I work as a volunteer in the Movement for Violence Prevention (MVP) program at Tubman. The program covers a wide variety of topics, but one of them is gender equality. One of the activities we do is read an article from a 1950’s article is called "The Good Wife's Guide," and honestly, for modern readers it's hard to look at with a straight face. The article advises that women complete a list of impossible demands. They must have the house clean and tidy, have dinner on the table, and keep the children quiet and clean, while taking a few minutes to rest and freshen up of course. All of this must be done before their husband comes home. Not only that, the women in this article are advised to avoiding talking to their husbands about their problems, because according to the article, they're not nearly as important as the husband's. At first glance, the reason we use this article is MVP is obvious, to explore the unrealistic social expectations of women at that time, and show why it's important to improve them. But as I quickly learned the first time I went through the MVP program, there is another reason we look at "The Good Wife's Guide;" to show the harm these social expectations had on men.
At first glance, the scenario set up in the Good Wife's Guide seems ideal for men. After all, they come home every night from a long day of work to a comfortable chair, a hot meal, and a wife who will give them anything they want without a moment of hesitation. But they also come home to eerie quiet. Instead of being able to play with their children, they must observe them as creepy specters, silent and devoid of the normal cheerful chaos that comes with a happy and playful child. Not only that, they are expected to work and be away from their families. What if they can't get a job? What if they would rather stay home with their children? And all of this says nothing about the likely overwhelming amounts of simmering emotions, the wife must feel but can't share with her husband. Is she not allowed to share their children's exciting rights of passage? Is she not allowed to express the anger that she must feel when her husband can come home and relax, while she has to cook and clean and keep her children quiet and disciplined? In the world of "The Good Wife's Guide" the husband is not allowed to share in the parenting of his children, in the sorrows or the joys. On a more careful reading of this article, you begin to understand that the second-class status that women were placed in was not only unfair to the women, but horribly unfair for men as well.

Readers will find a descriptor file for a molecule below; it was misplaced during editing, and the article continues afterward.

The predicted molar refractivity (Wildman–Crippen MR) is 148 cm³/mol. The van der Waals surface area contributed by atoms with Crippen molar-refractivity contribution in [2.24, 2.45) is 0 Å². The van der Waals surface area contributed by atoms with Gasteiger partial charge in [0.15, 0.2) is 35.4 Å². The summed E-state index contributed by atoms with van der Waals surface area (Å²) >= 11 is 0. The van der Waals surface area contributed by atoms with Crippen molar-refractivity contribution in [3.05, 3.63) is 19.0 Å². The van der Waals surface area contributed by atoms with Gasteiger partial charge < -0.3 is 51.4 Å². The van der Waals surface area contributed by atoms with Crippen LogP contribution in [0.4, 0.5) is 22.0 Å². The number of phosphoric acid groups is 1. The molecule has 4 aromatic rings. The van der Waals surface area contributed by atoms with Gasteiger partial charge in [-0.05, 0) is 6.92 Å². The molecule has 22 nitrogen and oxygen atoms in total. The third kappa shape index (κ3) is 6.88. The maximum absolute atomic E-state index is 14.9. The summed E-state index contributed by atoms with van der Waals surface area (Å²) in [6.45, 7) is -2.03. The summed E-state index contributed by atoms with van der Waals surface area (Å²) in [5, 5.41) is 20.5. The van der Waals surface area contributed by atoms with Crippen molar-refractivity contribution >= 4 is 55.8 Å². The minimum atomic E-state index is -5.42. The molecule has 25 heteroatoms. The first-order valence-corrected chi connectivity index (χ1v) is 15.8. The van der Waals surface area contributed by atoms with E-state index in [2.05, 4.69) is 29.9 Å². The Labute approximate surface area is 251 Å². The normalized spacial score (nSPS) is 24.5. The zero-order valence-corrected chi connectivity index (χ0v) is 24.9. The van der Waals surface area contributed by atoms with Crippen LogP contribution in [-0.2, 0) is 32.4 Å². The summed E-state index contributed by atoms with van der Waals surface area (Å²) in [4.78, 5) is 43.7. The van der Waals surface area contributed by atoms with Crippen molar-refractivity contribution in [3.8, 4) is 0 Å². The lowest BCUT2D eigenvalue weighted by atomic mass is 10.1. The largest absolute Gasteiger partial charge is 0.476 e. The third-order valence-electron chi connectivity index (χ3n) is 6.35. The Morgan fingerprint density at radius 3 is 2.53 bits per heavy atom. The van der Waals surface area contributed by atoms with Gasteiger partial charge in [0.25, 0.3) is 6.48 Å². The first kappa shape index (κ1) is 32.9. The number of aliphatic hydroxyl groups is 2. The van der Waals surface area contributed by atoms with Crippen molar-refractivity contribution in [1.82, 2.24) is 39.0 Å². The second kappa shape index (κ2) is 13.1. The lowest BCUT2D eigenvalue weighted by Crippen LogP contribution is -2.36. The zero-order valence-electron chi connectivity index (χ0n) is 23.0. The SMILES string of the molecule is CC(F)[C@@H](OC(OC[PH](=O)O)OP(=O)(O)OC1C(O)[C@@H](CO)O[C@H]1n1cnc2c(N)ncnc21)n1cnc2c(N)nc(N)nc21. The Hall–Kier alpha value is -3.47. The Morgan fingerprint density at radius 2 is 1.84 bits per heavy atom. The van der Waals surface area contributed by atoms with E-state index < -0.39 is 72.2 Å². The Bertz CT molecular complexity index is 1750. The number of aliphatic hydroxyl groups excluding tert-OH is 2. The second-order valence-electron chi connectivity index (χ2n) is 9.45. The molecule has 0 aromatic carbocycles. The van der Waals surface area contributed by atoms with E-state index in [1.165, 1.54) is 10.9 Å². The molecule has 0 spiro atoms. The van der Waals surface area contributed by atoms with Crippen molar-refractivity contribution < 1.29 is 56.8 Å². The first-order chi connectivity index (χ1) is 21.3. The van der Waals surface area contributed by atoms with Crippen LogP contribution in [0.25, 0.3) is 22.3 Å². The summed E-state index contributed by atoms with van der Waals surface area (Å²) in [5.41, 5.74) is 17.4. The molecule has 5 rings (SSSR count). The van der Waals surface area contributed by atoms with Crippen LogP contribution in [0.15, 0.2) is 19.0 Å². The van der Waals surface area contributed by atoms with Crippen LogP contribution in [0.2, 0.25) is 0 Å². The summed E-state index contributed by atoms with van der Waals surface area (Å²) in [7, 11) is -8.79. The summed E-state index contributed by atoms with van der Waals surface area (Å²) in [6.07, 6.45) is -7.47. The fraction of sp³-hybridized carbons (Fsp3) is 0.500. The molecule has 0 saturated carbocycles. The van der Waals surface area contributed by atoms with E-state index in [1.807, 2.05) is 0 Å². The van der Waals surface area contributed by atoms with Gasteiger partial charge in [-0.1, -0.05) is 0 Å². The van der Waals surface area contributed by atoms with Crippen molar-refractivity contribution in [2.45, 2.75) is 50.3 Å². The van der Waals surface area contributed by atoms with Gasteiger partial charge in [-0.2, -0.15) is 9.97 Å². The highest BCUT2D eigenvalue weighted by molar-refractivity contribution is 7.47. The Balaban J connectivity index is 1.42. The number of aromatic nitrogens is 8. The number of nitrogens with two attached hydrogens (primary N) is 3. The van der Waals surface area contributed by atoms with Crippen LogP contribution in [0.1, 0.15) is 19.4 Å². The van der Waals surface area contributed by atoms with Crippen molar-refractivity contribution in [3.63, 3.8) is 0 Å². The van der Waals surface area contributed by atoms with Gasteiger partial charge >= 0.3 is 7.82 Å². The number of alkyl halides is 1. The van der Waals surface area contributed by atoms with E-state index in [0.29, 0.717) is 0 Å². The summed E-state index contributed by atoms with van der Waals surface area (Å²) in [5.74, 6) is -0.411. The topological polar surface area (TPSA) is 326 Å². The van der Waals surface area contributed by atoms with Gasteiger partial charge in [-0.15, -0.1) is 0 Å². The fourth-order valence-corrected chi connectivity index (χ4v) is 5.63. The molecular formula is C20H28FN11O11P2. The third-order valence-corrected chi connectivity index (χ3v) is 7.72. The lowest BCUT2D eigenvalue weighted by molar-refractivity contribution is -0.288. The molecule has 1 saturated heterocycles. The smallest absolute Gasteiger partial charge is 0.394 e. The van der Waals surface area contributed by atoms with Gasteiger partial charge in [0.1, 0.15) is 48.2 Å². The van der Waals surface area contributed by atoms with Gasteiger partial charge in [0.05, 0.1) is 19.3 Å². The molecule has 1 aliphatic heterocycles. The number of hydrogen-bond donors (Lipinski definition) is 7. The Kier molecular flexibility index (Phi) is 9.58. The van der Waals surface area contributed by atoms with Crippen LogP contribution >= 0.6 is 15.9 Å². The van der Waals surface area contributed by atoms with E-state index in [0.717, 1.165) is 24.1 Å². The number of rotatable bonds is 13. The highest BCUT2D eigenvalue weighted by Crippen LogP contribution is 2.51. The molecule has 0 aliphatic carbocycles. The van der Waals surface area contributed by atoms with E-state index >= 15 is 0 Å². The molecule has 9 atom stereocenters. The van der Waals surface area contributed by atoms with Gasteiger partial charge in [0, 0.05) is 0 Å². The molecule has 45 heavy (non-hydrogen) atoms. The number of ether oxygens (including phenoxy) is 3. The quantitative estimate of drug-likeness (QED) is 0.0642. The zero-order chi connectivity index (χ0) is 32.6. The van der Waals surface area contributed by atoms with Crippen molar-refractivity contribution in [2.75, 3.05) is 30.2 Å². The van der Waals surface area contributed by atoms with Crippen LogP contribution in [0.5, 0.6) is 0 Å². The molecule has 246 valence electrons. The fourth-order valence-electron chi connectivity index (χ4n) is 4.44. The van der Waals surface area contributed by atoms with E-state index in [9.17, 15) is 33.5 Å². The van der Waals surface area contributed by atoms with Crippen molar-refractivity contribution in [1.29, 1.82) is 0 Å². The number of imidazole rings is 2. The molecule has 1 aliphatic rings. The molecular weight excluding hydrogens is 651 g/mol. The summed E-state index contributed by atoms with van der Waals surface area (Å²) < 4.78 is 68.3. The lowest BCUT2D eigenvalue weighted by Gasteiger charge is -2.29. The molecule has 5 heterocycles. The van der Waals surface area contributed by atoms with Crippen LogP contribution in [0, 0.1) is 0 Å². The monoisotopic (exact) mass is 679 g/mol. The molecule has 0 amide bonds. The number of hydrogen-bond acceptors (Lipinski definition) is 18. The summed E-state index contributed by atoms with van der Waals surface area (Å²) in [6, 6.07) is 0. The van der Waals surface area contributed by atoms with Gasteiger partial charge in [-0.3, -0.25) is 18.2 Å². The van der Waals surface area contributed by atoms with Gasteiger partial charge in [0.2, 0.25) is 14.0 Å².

If you're not a woman, events like International Women's Day may feel like they don't apply to you. After all, on first glance, they seem like they advocate for issues that concern only women. But examples like this article show that greater equality for women improves the lives of everyone, those who identify as women, and those who don't. Women's rights have come a long way since "The Good Wife's Guide," was published, but they still have a long way to go. So I hope that today, and every day after, you feel inspired to work to the rights and equality of women, whether you are a woman or not.